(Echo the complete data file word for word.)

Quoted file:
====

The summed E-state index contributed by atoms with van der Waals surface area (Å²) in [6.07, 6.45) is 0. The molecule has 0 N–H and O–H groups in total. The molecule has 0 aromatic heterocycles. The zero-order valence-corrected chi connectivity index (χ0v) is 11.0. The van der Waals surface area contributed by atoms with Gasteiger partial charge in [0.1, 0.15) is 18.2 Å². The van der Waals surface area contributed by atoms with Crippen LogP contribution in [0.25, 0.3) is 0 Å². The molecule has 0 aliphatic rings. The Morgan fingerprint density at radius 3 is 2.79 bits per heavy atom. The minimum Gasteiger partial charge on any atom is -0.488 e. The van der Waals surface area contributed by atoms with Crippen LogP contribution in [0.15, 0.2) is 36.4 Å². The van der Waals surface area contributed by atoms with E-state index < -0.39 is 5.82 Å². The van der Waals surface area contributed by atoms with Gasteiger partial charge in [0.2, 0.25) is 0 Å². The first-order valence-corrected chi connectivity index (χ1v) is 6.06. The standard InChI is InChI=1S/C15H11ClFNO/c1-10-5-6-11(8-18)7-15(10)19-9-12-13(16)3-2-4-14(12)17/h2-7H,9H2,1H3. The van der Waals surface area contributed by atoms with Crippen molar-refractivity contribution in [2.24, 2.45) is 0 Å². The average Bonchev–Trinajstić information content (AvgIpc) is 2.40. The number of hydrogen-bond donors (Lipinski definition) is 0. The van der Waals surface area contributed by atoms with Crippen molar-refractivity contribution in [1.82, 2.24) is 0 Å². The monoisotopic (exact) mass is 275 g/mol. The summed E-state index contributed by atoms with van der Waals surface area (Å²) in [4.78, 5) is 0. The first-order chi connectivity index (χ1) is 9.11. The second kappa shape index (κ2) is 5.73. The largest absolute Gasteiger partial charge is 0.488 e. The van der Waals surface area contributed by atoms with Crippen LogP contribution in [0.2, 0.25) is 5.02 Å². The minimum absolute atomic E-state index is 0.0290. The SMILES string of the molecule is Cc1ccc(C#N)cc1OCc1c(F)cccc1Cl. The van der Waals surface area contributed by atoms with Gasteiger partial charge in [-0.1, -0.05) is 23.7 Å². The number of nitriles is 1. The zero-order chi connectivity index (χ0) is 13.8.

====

The summed E-state index contributed by atoms with van der Waals surface area (Å²) in [6.07, 6.45) is 0. The molecule has 0 N–H and O–H groups in total. The molecule has 0 aromatic heterocycles. The zero-order valence-corrected chi connectivity index (χ0v) is 11.0. The van der Waals surface area contributed by atoms with Gasteiger partial charge in [0.1, 0.15) is 18.2 Å². The van der Waals surface area contributed by atoms with Crippen LogP contribution in [0.25, 0.3) is 0 Å². The molecule has 0 aliphatic rings. The Morgan fingerprint density at radius 3 is 2.79 bits per heavy atom. The minimum Gasteiger partial charge on any atom is -0.488 e. The van der Waals surface area contributed by atoms with Crippen LogP contribution in [0.15, 0.2) is 36.4 Å². The van der Waals surface area contributed by atoms with E-state index < -0.39 is 5.82 Å². The van der Waals surface area contributed by atoms with Gasteiger partial charge in [0.2, 0.25) is 0 Å². The first-order valence-corrected chi connectivity index (χ1v) is 6.06. The standard InChI is InChI=1S/C15H11ClFNO/c1-10-5-6-11(8-18)7-15(10)19-9-12-13(16)3-2-4-14(12)17/h2-7H,9H2,1H3. The van der Waals surface area contributed by atoms with Crippen molar-refractivity contribution in [2.24, 2.45) is 0 Å². The average Bonchev–Trinajstić information content (AvgIpc) is 2.40. The number of hydrogen-bond donors (Lipinski definition) is 0. The van der Waals surface area contributed by atoms with Crippen molar-refractivity contribution in [1.82, 2.24) is 0 Å². The monoisotopic (exact) mass is 275 g/mol. The summed E-state index contributed by atoms with van der Waals surface area (Å²) in [4.78, 5) is 0. The first-order chi connectivity index (χ1) is 9.11. The second kappa shape index (κ2) is 5.73. The largest absolute Gasteiger partial charge is 0.488 e. The van der Waals surface area contributed by atoms with Crippen LogP contribution in [0.2, 0.25) is 5.02 Å². The minimum absolute atomic E-state index is 0.0290. The SMILES string of the molecule is Cc1ccc(C#N)cc1OCc1c(F)cccc1Cl. The van der Waals surface area contributed by atoms with Gasteiger partial charge in [-0.1, -0.05) is 23.7 Å². The number of nitriles is 1. The zero-order chi connectivity index (χ0) is 13.8.